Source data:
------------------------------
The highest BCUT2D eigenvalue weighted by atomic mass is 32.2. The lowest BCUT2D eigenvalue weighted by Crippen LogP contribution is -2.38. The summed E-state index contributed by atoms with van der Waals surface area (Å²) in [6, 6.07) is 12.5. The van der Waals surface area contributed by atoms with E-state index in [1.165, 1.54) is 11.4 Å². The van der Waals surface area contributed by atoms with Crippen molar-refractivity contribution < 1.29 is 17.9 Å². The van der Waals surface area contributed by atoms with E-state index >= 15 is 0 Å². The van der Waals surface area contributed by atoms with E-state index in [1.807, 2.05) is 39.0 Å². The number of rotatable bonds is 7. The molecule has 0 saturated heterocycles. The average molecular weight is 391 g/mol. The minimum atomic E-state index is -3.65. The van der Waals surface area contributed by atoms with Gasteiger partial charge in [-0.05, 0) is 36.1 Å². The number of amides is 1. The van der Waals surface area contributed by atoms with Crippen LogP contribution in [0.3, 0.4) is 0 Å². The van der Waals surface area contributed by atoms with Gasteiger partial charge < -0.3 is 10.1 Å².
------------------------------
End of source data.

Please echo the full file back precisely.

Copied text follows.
The highest BCUT2D eigenvalue weighted by atomic mass is 32.2. The lowest BCUT2D eigenvalue weighted by Crippen LogP contribution is -2.38. The summed E-state index contributed by atoms with van der Waals surface area (Å²) in [6, 6.07) is 12.5. The van der Waals surface area contributed by atoms with E-state index in [1.165, 1.54) is 11.4 Å². The van der Waals surface area contributed by atoms with Crippen molar-refractivity contribution < 1.29 is 17.9 Å². The van der Waals surface area contributed by atoms with E-state index >= 15 is 0 Å². The van der Waals surface area contributed by atoms with E-state index in [1.807, 2.05) is 39.0 Å². The number of rotatable bonds is 7. The molecule has 0 saturated heterocycles. The average molecular weight is 391 g/mol. The minimum atomic E-state index is -3.65. The van der Waals surface area contributed by atoms with Gasteiger partial charge in [-0.05, 0) is 36.1 Å². The number of amides is 1. The van der Waals surface area contributed by atoms with Crippen LogP contribution in [0.3, 0.4) is 0 Å². The van der Waals surface area contributed by atoms with Gasteiger partial charge < -0.3 is 10.1 Å².